Prime Minister Tony Blair hinted Monday that Britain would not hold a referendum on the European constitution if the treaty is scuttled first by a French 'No' vote.
A clutch of opinion polls in France indicate the French will reject the treaty on May 29 _ a move many believe will derail the constitution and moves toward closer European integration.
"I have always said we will have a vote on the constitution. It does not matter what other countries do," Blair told a news conference Monday, repeating his government's long-held position.
But when a reporter asked what he would do if there were no constitution _ a clear reference to the possibility of the treaty being killed off by France _ Blair responded: "You cannot have a vote on nothing."
The British government faces a stiff battle to convince the largely euro-skeptic British public to back the constitution. Blair believes Britain should be at the heart of European decision-making and a "No" vote in this country would be a serious blow to his authority.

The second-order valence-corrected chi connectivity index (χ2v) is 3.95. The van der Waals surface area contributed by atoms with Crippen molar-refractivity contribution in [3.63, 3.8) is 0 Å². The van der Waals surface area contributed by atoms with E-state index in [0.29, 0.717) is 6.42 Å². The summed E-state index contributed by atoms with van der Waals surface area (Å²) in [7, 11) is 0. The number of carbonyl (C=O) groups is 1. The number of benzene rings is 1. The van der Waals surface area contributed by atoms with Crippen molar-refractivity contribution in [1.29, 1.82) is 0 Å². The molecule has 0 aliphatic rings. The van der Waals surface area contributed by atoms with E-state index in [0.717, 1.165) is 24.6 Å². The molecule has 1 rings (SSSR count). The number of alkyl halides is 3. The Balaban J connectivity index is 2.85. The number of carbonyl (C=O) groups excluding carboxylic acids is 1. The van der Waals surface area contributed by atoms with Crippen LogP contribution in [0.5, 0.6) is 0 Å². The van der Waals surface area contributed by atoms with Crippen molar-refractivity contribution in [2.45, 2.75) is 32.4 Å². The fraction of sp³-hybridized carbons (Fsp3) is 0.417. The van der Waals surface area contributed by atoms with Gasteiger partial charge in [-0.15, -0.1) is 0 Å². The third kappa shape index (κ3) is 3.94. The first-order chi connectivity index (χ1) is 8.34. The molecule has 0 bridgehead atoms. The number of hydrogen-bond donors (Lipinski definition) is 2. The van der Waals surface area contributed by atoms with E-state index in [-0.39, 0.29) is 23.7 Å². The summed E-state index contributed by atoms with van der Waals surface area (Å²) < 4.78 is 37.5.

Political opponents suspect Blair would seize on a "No" vote in France or elsewhere as an excuse to avoid a divisive vote here.
On Sunday, Foreign Secretary Jack Straw said it was unclear what would happen if the French rejected the treaty.
"Each country is under a separate commitment to put the constitution to a referendum or get it formally ratified by its parliament," he told ITV television. "Quite separately, if any one country votes 'No' it will go before the European Council, the summit, and I can't say what decision will be made."
Britain has declined to fix a date for the referendum, saying only that it would be held in early 2006.
If approved in all 25 EU nations, the constitution will create an EU foreign minister and provide new voting rules to accelerate decision-making. It will end national vetoes in new policy areas, including law-enforcement cooperation, education and economic policy, while preserving unanimity voting on foreign and defense policy, social security, taxation and culture.
The opposition Liberal Democrats said a French "No" vote would probably kill the process.
"If the French vote against then I think it is very unlikely that there'll be a referendum anywhere else, and, in particular, in the United Kingdom because the French vote against will bring the process to a halt and there will have to be reconsideration," said the party's foreign affairs spokesman, Menzies Campbell.
ED JOHNSON, Associated press Writer
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